Updated 07:59, Thursday, May 10, 2018
BUDAPEST, Hungary (AP) – The Hungarian parliament has elected incumbent Prime Minister Viktor Orban for the third time in a row on Thursday.
Orbán's party Fidesz, a small ally, won 133 out of 199 seats in the legislature on April 8, an overwhelming majority that allowed them to change the constitution unchallenged.
Orban, who has introduced an increasingly autocratic style of governance since returning to power in 2010, was elected by a vote of 134-28, with some of the opposition parties boycotting the meeting.
Orban, who took his oath of office immediately after the vote, outlined the goals of his government in the coming years.
He reiterated his criticism of liberal democracies and said that their era had been partially ended by their inability to "uphold Christian culture." In contrast, he said his new government would seek to build a "Christian democracy."
Orban also reiterated his view that mass migration to Europe would destroy the continent, claiming that thousands of paid activists, politicians and bureaucrats in Brussels are working to turn migration into a basic human right.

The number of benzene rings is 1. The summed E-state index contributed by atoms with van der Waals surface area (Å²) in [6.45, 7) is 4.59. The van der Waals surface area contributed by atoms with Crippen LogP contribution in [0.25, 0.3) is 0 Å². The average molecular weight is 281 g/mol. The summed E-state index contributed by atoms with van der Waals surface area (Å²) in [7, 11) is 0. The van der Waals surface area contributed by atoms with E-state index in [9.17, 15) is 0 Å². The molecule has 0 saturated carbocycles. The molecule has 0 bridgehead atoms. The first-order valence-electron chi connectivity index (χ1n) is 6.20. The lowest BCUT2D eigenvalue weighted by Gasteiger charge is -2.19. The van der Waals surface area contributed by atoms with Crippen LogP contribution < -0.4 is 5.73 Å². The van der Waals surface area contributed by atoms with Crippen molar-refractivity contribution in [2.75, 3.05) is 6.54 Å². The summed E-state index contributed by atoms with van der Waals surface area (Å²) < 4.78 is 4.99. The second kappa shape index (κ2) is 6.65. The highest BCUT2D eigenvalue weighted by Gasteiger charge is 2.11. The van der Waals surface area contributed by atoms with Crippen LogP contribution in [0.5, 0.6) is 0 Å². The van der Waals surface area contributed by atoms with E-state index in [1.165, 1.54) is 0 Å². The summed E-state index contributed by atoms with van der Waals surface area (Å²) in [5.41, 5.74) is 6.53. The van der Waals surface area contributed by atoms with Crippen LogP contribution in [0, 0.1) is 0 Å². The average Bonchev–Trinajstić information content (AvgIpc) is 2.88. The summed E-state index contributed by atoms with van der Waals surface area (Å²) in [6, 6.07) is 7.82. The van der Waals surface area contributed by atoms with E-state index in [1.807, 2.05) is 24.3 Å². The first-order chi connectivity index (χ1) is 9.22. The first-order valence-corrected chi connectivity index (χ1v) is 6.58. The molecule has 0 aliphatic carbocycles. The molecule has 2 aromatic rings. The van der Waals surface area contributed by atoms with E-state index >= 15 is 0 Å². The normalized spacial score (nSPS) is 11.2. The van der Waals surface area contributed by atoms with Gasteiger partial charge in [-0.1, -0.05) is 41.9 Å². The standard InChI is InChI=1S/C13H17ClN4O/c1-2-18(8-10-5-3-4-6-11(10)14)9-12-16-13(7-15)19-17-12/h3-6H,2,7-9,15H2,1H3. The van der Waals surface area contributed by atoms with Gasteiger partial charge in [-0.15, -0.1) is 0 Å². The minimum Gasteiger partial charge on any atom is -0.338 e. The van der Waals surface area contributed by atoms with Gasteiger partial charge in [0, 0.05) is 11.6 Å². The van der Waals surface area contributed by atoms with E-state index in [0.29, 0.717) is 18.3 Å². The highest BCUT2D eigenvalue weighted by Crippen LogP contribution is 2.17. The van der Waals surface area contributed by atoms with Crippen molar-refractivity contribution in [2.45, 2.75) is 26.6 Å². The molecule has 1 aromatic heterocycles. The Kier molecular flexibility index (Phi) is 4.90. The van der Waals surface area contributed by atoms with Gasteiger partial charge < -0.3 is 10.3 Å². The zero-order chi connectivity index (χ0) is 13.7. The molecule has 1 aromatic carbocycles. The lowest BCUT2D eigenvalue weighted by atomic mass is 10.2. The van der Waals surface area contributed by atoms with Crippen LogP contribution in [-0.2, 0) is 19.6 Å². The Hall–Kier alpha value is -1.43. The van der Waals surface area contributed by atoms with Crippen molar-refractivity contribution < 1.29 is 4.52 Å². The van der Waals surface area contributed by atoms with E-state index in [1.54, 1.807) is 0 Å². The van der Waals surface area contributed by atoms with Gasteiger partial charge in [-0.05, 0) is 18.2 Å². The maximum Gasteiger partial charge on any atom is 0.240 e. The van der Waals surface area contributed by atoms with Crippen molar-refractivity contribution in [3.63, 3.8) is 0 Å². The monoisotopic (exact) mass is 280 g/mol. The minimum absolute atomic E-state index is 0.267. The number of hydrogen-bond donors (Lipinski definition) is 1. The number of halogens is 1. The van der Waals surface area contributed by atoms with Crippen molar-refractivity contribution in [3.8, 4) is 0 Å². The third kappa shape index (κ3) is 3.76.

"I am convinced that migration will eventually lead to the dissolution of nations and states," Orban said. "National languages are weakening, borders are dwindling, national cultures are being dissolved and one open society will remain."
The 54-year-old also said that Hungary wants to play a more important role in determining the future of the EU.
"We need the EU and the EU needs us," Orban said. "That's why, as a modeler, we're ready to participate in the changes that the EU can not avoid, even if it wants."
Regarding domestic issues, Orban said he hopes to increase the Hungarian standard of living for the EU by 2030 among the top five countries in the EU while making the country one of the five most competitive countries in the EU. He promised to continue large-scale road construction, to attract investors to increase production and exports in Hungary, improve health care and strengthen the armed forces.
Orban has already outlined some of the forthcoming first steps of his new term, including a constitutional amendment giving Parliament the last word on all efforts to settle foreigners in the country, and a package of so-called Stop Soros laws, the non-governmental groups Working with refugees and asylum seekers, would severely restrict.
Last year, the Orban government launched propaganda campaigns against the Hungarian-American billionaire George Soros and the groups he supports, accusing them of bringing a large number of migrants to Europe, an indictment they reject.
Officials have also outlined a more central government structure, creating a new unit within Orban's office to more closely monitor the functioning of the government.